Two great moments took place in 1996. One was the famous Protease Moment, when scientists electrified the Vancouver AIDS Conference with the announcement of the first truly-effective HIV treatment protocol, using a combination of 3+ meds including a protease inhibitor. The other was an Australian social researcher, Gary Dowsett, standing up at the same conference saying the young men in his research study were post-AIDS. They had grown up and come out and learned how to have sex with HIV always in the background; it was nothing new, not a crisis, and didn’t form the centre of their gay existence.
One man in the audience was the gay writer Eric Rofes, and he got the significance of both moments immediately. Within two years Rofes had written and published one of the great classics, Dry Bones Breathe (Haworth, 1998). He castigates “AIDS Inc” for its insistent reliance upon a crisis mentality, and the failure of the “brain trust” to respond to those two great moments. At an AIDS org in SF, he sees all the classics* sitting on a bookshelf, but a staffer tells him nobody there has any time to read them. That sounds familiar, I thought, having worked for the AIDS council in my home state at a time when HIV infection rates were rising.
I had coffee on Friday with a colleague from a PLWHA org in another state who’s working on a project about what sector shorthand calls ‘interesting times’ – a constellation of trends including the normalisation of gay, the declining relevance of community, increasing UAI and serosorting, criminalisation, public health, the Internet, and so forth. It calls for an open mind about how all of these things interact in the current moment, but crisis thinking admits no subtlety and takes no prisoners; at some point in the past 11 years of the culture wars, advocacy became a blood sport.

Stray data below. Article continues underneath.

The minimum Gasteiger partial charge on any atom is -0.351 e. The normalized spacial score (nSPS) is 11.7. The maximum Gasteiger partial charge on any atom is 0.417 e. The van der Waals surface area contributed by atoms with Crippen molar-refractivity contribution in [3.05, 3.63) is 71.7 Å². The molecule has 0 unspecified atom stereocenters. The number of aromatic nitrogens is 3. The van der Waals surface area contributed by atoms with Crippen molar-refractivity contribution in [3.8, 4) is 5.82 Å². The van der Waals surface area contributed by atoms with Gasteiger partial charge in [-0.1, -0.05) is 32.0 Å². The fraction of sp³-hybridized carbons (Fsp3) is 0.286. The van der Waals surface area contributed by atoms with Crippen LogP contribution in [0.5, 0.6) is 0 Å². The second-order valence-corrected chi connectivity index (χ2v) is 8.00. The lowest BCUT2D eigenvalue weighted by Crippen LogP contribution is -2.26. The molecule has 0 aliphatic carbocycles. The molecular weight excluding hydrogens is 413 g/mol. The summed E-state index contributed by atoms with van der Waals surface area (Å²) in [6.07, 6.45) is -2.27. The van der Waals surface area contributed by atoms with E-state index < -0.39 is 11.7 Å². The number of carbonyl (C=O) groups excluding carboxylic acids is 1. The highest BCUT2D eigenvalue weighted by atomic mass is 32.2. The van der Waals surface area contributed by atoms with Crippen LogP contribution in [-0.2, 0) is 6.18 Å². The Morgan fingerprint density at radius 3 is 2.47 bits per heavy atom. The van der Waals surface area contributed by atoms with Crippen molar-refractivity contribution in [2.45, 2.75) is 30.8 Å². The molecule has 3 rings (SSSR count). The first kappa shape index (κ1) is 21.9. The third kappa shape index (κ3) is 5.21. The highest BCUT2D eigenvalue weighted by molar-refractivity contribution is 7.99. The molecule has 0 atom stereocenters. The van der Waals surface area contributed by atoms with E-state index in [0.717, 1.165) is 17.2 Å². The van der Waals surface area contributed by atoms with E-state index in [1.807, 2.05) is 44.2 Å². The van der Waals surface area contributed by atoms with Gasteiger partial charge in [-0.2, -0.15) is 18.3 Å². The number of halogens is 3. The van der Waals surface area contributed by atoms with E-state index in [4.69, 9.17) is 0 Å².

By “crisis thinking” I don’t mean we’re all still running around waving our hands in the air, although I have seen that happen. I mean the strategic deployment of outrage in response to anyone who questions the norms underpinning the community-based response to HIV. The ever-percipient Rofes called the institutional actors on the conservative moral underpinnings of their insistence on the need for gay men to take personal responsibility for the epidemic, pointing to its continuity with a contemporary moral panic about sex.
That panic was still going strong eight years later, when I made it the focus of a 2006 conference paper on “Barebacking and Bugchasing: Images in a Jurisprudence of Desire”. Without question it underlies much of the argument for gay marriage and the criminalisation of HIV transmission. The problem for the HIV sector in Australia (and elsewhere) is that a full decade later most of our key decision-makers are still no closer to understanding the points Rofes made in 1998 and Dowsett made even earlier.